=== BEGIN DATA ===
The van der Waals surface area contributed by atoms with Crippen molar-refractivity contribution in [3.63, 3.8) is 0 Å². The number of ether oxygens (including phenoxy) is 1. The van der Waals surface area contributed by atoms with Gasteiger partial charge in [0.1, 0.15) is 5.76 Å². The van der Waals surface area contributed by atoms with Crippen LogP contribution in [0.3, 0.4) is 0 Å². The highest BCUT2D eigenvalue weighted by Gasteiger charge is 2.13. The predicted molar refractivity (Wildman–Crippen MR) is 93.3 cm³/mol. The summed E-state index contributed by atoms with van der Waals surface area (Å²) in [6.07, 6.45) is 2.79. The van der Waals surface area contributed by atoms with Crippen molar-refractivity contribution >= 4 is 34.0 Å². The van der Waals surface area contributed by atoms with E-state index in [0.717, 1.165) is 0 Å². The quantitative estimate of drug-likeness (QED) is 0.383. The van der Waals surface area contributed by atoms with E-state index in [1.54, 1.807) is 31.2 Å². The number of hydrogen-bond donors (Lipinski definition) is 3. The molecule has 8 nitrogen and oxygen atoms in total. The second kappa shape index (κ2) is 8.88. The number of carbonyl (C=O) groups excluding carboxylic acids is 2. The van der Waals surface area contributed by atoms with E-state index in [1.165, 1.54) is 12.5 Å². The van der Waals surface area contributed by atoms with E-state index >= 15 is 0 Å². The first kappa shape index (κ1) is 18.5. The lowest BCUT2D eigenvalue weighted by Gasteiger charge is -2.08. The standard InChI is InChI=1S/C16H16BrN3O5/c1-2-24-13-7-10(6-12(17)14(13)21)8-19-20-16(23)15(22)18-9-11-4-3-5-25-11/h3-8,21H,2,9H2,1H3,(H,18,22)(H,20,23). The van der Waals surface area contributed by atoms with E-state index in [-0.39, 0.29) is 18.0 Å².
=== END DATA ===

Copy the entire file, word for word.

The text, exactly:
The van der Waals surface area contributed by atoms with Crippen molar-refractivity contribution in [3.63, 3.8) is 0 Å². The number of ether oxygens (including phenoxy) is 1. The van der Waals surface area contributed by atoms with Gasteiger partial charge in [0.1, 0.15) is 5.76 Å². The van der Waals surface area contributed by atoms with Crippen LogP contribution in [0.3, 0.4) is 0 Å². The highest BCUT2D eigenvalue weighted by Gasteiger charge is 2.13. The predicted molar refractivity (Wildman–Crippen MR) is 93.3 cm³/mol. The summed E-state index contributed by atoms with van der Waals surface area (Å²) in [6.07, 6.45) is 2.79. The van der Waals surface area contributed by atoms with Crippen molar-refractivity contribution >= 4 is 34.0 Å². The van der Waals surface area contributed by atoms with E-state index in [0.717, 1.165) is 0 Å². The quantitative estimate of drug-likeness (QED) is 0.383. The van der Waals surface area contributed by atoms with E-state index in [1.54, 1.807) is 31.2 Å². The number of hydrogen-bond donors (Lipinski definition) is 3. The molecule has 8 nitrogen and oxygen atoms in total. The second kappa shape index (κ2) is 8.88. The number of carbonyl (C=O) groups excluding carboxylic acids is 2. The van der Waals surface area contributed by atoms with E-state index in [1.165, 1.54) is 12.5 Å². The van der Waals surface area contributed by atoms with E-state index >= 15 is 0 Å². The first kappa shape index (κ1) is 18.5. The lowest BCUT2D eigenvalue weighted by Gasteiger charge is -2.08. The standard InChI is InChI=1S/C16H16BrN3O5/c1-2-24-13-7-10(6-12(17)14(13)21)8-19-20-16(23)15(22)18-9-11-4-3-5-25-11/h3-8,21H,2,9H2,1H3,(H,18,22)(H,20,23). The van der Waals surface area contributed by atoms with E-state index in [-0.39, 0.29) is 18.0 Å².